3. A dry free-flowing electrostatic printing ink capable of producing printing in more than one color, which comprises a mixture of finely-divided electrostatically active particles with a plurality of dyes, two or more of which are of different colors and one of which is preferentially soluble in one solvent and another dye being preferentially soluble in another solvent.

4. A method of printing in more than one color from the same printing ink, which comprises producing on at least one substrate images of loosely deposited dry freeflowing printing ink comprising a mixture of a plurality of dyes, two or more of which are of different colors and one of which is preferentially soluble in a solvent, form ing permanent images on the substrate by subjecting some of said loosely deposited images of printing ink to the action of a solvent in which one of the dyes is preferentially soluble and subjecting some of said loosely deposited images of printing ink to the action of another solvent in which another of the dyes is preferentially soluble, and removing the unabsorbed ink from the substrate.

5. A method in accordance with claim 4 wherein the printing ink also contains a carrier substantially insoluble in the solvents employed.

6. A method in accordance with claim 4 wherein the ink is a magnetic printing ink containing finely-divided magnetic particles intimately mixed with the plurality of dyes.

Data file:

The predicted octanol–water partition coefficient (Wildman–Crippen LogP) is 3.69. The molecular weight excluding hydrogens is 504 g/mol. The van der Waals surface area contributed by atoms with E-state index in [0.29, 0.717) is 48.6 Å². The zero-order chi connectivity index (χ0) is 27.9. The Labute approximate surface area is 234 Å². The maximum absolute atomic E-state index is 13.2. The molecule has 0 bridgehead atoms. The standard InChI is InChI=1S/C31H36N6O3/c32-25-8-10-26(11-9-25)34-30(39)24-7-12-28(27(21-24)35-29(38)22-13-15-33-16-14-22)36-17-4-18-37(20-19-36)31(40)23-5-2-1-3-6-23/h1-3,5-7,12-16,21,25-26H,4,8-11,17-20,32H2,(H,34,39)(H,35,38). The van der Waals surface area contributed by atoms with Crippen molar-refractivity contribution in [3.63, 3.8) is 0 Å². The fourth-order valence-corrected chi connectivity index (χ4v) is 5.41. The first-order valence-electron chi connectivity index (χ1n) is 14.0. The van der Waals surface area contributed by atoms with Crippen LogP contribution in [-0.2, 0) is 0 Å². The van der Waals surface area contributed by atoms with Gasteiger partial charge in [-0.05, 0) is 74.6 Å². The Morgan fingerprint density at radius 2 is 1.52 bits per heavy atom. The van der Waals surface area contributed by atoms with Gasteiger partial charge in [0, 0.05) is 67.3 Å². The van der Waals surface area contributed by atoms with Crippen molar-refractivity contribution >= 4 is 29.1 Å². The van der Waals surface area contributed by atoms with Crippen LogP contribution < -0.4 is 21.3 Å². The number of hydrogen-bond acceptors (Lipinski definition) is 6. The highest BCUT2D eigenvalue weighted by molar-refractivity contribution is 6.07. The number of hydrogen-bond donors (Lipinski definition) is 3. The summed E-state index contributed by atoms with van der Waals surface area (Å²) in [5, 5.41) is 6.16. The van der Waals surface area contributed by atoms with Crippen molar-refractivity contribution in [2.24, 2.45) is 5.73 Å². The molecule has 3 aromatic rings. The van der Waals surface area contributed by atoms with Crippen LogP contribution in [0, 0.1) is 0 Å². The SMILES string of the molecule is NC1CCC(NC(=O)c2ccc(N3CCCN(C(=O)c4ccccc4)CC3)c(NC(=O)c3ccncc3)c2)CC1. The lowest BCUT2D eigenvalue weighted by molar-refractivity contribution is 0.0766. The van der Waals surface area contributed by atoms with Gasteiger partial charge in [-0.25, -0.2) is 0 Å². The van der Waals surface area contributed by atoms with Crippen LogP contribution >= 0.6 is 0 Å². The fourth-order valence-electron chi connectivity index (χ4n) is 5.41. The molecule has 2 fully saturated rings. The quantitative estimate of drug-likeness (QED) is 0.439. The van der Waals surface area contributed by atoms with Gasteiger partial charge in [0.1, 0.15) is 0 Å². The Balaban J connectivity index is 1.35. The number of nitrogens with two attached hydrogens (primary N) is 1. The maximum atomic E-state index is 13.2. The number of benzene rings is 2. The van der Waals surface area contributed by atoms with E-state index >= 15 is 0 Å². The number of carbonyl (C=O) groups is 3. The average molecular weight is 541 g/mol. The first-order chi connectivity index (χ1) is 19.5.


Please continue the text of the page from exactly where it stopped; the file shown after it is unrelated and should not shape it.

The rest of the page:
7. A method in accordance with claim 4 wherein the ink is an electrostatic printing ink containing finely-divided electrostatically-active particles intimately mixed with the plurality of dyes.

8. A method in accordance with claim 4 wherein the permanent dye image is formed by dissolving a portion of at least one of the dyes in each of the solvents to permit the dyes to be absorbed by the substrate.

9. A method in accordance with claim 4 wherein the solvents are volatilized from the substrate before removing the unabsorbed ink from the substrate.

10. A method in accordance with claim 4 wherein at least one of the dyes is soluble in a substantially polar solvent and another dye is soluble in a substantially nonpolar solvent and one of the solvents employed is substantially polar and the other solvent is substantially nonpolar.

11. A dry printing ink particle capable of producing printing in more than one color, such particle comprising a plurality of dyes, two or more of which are of different colors, with one of the dyes being preferentially soluble in one solvent and another dye being preferentially soluble in another solvent.